By TIME Staff
September 28, 2017

Perhaps it’s not surprising that Hugh Hefner, the Playboy mogul who died on Wednesday at 91, was relatively public about his own private life. After all, he made a name for himself by championing a mid-century lifestyle revolution that was best known for nude photography and sexual adventure.

In interviews with TIME over the decades, Hefner put his own openness to the test, answering questions about everything from his political beliefs to how sex at age 82 compares to sex at age 33 (different and better, he said, because people are more “liberated” these days than they were back then).

In 1967, a cover story explained how Playboy‘s glossy vision had, by arriving at just the right moment and with just the right spokesman, helped a particular type of erotica make the leap from shameful secret to a mainstream lifestyle aspirational. In 2014, Hefner spoke about why that cover story was a “very important moment” to him, as it signified the success Playboy had had at bringing its ethos to the mainstream.

MORE: How Playboy’s First Naked Centerfold Got Published

In 2009, he sat down for a “10 Questions” interview (seen above) in which he answered queries from readers and, in the course of doing so, explained his own take on “the Playboy philosophy,” which he said had helped sex in America change “dramatically” since he had first gotten into the business of magazine publishing. Those societal changes — greater acceptance of out-of-wedlock pregnancy, the legalizing of abortion, the increasing commonness of oral sex — were all part of the magazine’s history, but at the heart of Playboy, he said, was “a case for life as a celebration.”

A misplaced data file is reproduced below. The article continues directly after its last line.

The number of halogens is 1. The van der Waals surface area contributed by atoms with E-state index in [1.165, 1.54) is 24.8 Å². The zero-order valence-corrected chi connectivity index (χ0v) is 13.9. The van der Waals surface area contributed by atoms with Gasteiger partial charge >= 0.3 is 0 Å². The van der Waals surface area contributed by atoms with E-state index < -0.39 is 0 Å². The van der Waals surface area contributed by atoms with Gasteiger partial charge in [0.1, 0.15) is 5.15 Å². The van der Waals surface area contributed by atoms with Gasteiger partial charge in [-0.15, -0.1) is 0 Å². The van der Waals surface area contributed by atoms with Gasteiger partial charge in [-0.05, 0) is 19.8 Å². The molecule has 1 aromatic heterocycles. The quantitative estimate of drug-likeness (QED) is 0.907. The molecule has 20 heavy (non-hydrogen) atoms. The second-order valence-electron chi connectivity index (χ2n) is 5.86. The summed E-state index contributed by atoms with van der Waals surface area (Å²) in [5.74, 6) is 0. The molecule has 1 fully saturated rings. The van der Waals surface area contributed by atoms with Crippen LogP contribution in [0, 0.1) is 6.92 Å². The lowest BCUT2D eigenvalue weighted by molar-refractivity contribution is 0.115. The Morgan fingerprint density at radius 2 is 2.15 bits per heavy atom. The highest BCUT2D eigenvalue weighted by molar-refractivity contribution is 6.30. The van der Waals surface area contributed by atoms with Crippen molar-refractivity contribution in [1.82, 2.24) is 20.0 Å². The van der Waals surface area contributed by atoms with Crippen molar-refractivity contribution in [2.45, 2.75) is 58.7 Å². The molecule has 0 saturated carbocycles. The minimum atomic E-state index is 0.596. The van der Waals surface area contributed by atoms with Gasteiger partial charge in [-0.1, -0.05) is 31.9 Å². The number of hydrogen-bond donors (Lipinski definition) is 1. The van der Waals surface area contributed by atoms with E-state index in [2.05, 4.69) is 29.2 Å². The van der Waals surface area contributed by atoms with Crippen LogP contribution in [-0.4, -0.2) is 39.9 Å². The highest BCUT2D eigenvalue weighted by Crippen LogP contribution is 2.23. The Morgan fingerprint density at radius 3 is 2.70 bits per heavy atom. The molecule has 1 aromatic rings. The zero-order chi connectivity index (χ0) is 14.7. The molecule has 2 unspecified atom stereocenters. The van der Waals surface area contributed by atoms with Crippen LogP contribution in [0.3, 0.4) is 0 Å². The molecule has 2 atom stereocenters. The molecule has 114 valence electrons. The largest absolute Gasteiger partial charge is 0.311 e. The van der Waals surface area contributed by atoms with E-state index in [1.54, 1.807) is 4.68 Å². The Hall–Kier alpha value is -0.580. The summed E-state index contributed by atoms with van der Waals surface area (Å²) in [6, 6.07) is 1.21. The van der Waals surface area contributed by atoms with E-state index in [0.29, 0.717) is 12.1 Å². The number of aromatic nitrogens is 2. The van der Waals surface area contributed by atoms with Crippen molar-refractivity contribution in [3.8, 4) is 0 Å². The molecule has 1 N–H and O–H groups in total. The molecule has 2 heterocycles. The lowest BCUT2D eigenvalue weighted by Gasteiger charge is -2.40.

Still, Hefner’s history wasn’t all limousines and waterfalls. As the reader questions made clear, many people throughout his career were quick to point out that he had made his fortune by trading in women’s bodies. He didn’t deny that there was objectification going on. He just didn’t believe that objectification was bad. Hefner broke publicly with the feminist movement nearly a half-century ago, but said that what he did was helpful for women, not harmful.

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But, whether or not one agrees with him on that, Hefner — who, then 82, said that “new love” was his secret to staying young — proved that desire could be a force to be reckoned with.

“Sex and the attraction between the sexes,” he said, “does make the world go ’round.”


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